Newspaper article THE JOURNAL RECORD

Energy Companies Calm Cushing Storage Issue

Newspaper article THE JOURNAL RECORD

Energy Companies Calm Cushing Storage Issue

Article excerpt

There's still a cushion in Cushing.

At least that's what energy producers told members of the Oklahoma Corporation Commission on Tuesday. Commissioners asked energy companies to address ongoing concerns about storage capacity at the Cushing storage facility, the New York Mercantile Exchange's delivery point of record that determines crude prices.

Consensus among those who responded was that while there isn't enough pipeline available for Cushing's capacity, there is no emergency and the prudent course of action is to wait until new pipelines are operational in 2011.

In the meantime, Oklahoma producers are unhappy that local sweet crude prices are being forced lower.

"Harold Hamm at Continental Resources made a presentation a couple years ago about a looming problem," Commissioner Jeff Cloud said. "We've been hearing recently that the problem is now occurring. We wanted to talk about what is the cause of that and why Oklahoma crude might be discounted compared to other crude that's stored there."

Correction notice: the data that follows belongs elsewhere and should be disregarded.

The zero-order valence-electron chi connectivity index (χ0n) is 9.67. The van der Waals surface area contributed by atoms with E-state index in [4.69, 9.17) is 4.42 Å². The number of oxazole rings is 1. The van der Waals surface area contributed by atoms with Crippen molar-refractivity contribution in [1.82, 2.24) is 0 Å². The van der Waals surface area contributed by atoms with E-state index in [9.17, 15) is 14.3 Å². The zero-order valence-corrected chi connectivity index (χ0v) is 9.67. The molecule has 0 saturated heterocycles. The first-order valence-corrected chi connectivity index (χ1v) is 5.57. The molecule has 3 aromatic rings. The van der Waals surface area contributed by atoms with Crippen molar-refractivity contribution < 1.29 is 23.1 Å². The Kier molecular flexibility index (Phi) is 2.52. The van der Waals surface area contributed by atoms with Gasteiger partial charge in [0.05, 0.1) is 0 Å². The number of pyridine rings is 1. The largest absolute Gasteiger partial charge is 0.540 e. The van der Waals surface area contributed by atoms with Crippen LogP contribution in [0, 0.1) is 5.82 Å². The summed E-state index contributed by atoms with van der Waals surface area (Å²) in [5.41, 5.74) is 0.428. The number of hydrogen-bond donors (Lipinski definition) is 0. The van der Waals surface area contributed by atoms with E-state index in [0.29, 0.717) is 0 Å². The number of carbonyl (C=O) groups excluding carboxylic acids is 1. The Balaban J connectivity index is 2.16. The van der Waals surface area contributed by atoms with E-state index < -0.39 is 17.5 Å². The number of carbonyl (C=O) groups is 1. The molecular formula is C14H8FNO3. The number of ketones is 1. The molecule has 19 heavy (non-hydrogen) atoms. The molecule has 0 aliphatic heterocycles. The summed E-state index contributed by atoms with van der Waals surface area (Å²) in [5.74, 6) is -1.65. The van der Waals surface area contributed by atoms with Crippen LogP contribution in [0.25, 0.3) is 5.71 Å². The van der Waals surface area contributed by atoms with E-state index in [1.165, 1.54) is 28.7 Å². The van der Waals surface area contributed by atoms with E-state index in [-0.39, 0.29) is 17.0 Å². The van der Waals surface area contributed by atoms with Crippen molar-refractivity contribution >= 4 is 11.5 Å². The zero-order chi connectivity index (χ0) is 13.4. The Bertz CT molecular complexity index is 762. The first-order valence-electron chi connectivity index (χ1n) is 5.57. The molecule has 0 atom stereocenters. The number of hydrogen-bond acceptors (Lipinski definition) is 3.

Concerns about filling Cushing's estimated 50-million-barrel capacity peaked early this year as demand sank and producers curtailed flow. Because the storage tanks at Cushing are privately operated, precise capacity is not publicly known.

Crude storage began to escalate when prices dropped 10 months ago. Devon Energy Vice President Todd Morgan said crude storage at the Cushing facility rose by 100,000 barrels per day from October to February, when it peaked at 34.9 million barrels. There are now 30.8 million barrels in Cushing tanks, still more than the 22 million barrels that were typical one year ago.

"In a time when every dollar counts, producers are adopting a wait-and-see attitude," Morgan said.

Morgan said the economy's tumble happened faster than producers could react, which affected storage levels. Additionally, he said, a fire at a Tyler, Texas, refinery and Hurricane Ike's disruption of Gulf of Mexico refinery business added to the Cushing glut. …

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